1. Artistic, altered states
There's a lot to like about Philip K. Dick. Even those who haven't read the author's inventive, reality-altering, science-fiction novels have likely encountered and enjoyed his work. Bladerunner, for instance—everyone's favorite dystopian-future flick directed by Ridley Scott and starring Harrison Ford—was based on Dick's Do Androids Dream of Electric Sheep?
Yet while film adaptations of Dick's work have garnered cult followings, the author and philosopher—in the opinion of some of his most dedicated fans—has never quite achieved the level of fame and recognition he deserves.
"He's sort of this unsung, amazing artist," says Will Reid, who, along with Lianne Mueller and RJ Brooks, has curated Owl in the Daylight: A Tribute to Phillip K. Dick, a weird, fascinating multimedia exhibition.
"Dick has a lot of interesting ideas, and he just had this ability to write these reality-shattering sentences," Reid says.
Owl in the Daylight opens from 6 to 11 p.m. Friday, Nov. 21, at A Ship in the Woods (1660 Lugano Lane), a house-turned-experimental-art-venue just east of Solana Beach. Artists Dave Ghilarducci, Jesse Harding, Max Nanis, Jetter Green, Dave E. Shere, Andrew J. Hunter and Alex Andre will present work based on Dick's futuristic ideas and predictions. Some of the work is so mind-bending, the curators say, it might just make some folks question reality or, at the very least, trip out for a few minutes.
The exhibition will kick off with a live, theatrical performance based on one of the last recorded interviews with Dick. Then folks can explore the collection of mostly interactive installations and experience other performance-art pieces. "RHODOPSIN," a striking installation by A Ship in the Woods and other collaborators that was recently on view at Art San Diego Contemporary Art Fair, will also be at the show. Donations will be accepted at door.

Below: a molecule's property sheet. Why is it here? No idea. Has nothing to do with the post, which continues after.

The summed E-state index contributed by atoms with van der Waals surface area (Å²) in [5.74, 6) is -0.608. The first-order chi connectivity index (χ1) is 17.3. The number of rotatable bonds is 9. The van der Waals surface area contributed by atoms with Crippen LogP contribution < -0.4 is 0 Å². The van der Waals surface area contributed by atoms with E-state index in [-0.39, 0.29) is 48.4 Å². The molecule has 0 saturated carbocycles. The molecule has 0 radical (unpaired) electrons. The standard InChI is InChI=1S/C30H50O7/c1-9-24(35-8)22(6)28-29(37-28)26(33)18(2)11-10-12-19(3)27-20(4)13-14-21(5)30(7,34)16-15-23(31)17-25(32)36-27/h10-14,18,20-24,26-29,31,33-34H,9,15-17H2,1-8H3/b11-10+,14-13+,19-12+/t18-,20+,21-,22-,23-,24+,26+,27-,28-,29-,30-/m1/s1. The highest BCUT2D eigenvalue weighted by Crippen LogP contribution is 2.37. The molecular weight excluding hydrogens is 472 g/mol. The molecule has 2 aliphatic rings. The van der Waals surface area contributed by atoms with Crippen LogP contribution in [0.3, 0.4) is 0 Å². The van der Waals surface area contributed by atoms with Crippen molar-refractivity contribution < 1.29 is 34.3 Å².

"It'll be full experience," Mueller says. "You can touch, feel and experience the work in many different ways. It's well beyond the eyes."
2. Buy local, dammit!
Our hope is that one day, when it comes to holiday-gift buying, a critical mass of San Diegans won't first think, Get me to the mall!, and instead think, Where can I get great, locally made stuff? From 11 a.m. to 5 p.m. Saturday, Nov. 22, great, locally made stuff will be in abundance at Makers Arcade, a holiday fair held in Moniker Warehouse (705 16th St. in East Village). More than 50 artisans and vendors will be selling their goods, and, to augment your perusing pleasure, there'll be live music, savory eats and sweets, craft and design activities and cocktails (during the day!). The first 100 through the door get a swag bag. Find the whole list of makers and event details at makersarcade.com.
3. The doctor is in
Would you? Could you? In a park? Would you? Could you? On a lark? As part of the Balboa Park Centennial Celebration, the renowned, roving Dr. Seuss exhibition is coming to the San Diego History Center (1649 El Prado). Opening on Saturday, Nov. 22, the exhibition Ingenious! The World of Dr. Seuss will feature rare, early artworks by the late San Diegan Theodor Geisel, as well as interactive installations and activities for children. Also on display will be two newly released Geisel illustrations, editorial cartoons, collectible memorabilia and bronze statues of some of the artist's well-known characters. The exhibition runs through the end of 2015. Admission to the museum is $8 for adults, $6 for seniors and $4 for youth. Kids younger than 5 get in free. sandiegohistory.org
Does your event deserve to be in our top three? Email Kinsee Morlan.